Few countries rival Spain’s dynamic, ever-evolving wine scene. And it keeps getting better—especially over the last decade, when winemaking along the Iberian Peninsula has improved dramatically. Indeed, the prices of top Spanish vinos, especially reds, have been increasing as rapidly as their quality. But Spain continues to deliver good value. While Rioja still commands respect among the retired, and Priorat makes wines that only rock stars can afford, Ribera del Duero is fast becoming the new darling of Spain’s red wine world.
Located about two hours north of Madrid by car, the Ribera del Duero region extends for some 70 miles along both sides of the Duero River. Wines from the region are made from tinto fino or tinto del país, two local varieties of tempranillo, Rioja’s principal grape, but Ribera’s distinct climate gives its wines more structure and riper fruit.
What Ribera does share with Rioja is its aging rules, which make it easy to distinguish among the wines. Typically, a small, rectangular label on the back of the bottle says either crianza, reserva, or gran reserva. Crianza wines are often the least expensive because they’re the youngest, aged at least one year in wood barrels and one more in bottles. Reserva wines must be aged in wood at least one year and in the bottle two years. Gran reserva wines must be aged at least five years, with at least two of those years spent in wood.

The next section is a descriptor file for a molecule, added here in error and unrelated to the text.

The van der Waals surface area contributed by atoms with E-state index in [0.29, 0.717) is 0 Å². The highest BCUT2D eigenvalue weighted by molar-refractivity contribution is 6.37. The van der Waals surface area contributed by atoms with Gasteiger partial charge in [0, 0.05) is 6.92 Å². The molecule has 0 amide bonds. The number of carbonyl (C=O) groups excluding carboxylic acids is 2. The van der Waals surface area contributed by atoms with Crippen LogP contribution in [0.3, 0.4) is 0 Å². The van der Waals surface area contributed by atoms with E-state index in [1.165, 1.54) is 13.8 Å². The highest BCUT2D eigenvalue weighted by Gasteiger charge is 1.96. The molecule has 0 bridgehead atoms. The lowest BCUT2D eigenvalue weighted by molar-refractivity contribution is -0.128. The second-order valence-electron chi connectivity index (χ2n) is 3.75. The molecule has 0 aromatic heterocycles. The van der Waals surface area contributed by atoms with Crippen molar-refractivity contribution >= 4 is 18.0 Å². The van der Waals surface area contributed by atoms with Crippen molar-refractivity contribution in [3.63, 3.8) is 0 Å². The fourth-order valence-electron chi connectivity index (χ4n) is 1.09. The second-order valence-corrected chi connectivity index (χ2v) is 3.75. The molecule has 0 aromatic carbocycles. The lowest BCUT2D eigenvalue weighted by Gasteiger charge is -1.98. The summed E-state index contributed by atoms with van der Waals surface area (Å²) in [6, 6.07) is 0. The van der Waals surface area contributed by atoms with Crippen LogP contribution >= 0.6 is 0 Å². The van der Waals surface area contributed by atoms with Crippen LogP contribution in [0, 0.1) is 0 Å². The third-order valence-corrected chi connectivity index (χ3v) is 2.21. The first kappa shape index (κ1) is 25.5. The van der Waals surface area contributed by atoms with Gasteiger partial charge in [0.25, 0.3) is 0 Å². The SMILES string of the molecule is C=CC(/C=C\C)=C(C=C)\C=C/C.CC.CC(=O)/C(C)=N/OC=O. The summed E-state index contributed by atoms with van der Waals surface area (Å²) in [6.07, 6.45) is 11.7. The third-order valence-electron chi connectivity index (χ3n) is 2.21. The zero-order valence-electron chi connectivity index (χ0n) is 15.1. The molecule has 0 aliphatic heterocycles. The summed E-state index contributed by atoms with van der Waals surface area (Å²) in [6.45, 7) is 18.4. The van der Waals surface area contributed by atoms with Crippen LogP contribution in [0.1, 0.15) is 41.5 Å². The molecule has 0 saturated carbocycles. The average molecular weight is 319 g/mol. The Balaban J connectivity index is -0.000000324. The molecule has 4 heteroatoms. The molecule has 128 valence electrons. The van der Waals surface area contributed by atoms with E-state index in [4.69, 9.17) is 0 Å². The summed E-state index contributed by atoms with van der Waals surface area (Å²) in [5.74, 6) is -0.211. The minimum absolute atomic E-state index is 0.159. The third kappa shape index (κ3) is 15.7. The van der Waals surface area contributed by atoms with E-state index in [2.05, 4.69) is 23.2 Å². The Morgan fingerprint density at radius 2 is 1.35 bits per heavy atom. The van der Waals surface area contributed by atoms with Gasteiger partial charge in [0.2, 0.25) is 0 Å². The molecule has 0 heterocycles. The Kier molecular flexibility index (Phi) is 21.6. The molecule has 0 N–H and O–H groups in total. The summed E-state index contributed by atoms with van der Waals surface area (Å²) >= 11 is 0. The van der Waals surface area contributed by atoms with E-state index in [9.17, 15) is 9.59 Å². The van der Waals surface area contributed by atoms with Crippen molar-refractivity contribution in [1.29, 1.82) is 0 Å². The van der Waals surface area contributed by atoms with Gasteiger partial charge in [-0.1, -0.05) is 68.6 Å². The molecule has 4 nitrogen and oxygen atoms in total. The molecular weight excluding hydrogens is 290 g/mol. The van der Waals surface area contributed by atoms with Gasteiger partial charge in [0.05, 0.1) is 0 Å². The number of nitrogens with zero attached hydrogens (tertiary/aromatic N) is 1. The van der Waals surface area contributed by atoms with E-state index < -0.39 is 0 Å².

Don’t be alarmed, though, if you see much older vintages on retail shelves. They haven’t been languishing there upright. Spanish producers often hold their wines back until they’re absolutely ready to drink. That means the producers age and store the wines for us, alleviating the need to ask, “Is it ready to drink yet?” How cool is that?
For the record, great wine is not new to Ribera del Duero. Vega Sicilia has long produced one of the great wines of the world (with a $100-plus price to match), but it stood more or less alone in the region until the 1980s, when the powerful, rich wines of the Tinto Pesquera winery started getting rave reviews. Since then Vega Sicilia has acquired Bodegas y Viñedos Alion, and Pesquera has added Condado de Haza to its stable.
A mixed case
Ready to try? These are ready to drink.
Abadía Retuerta Primicia 2003 ($12)
Abadía Retuerta Rívola 2002 ($16)
Arzuaga Crianza 2003 ($27)
Condado de Haza Crianza 2001 ($20)
Tinto Pesquera Crianza 2000 ($23)
Pago de los Capellanes Crianza 2001 ($26)
Bodegas Ismael Arroyo ValSotillo Crianza 1999 ($27)
Bodegas Monasterio Crianza 2001 ($39)
Bodegas Arzuaga Navarro Reserva 1997 ($45)
Bodegas Leda Viñas Viejas 1999 ($60)
Vega Sicilia Valbuena 5° 1999 ($125)
Pago de los Capellanes El Picón 1999 ($165)
Emilio Moro Malleolus de Valderramiro 2002 ($165)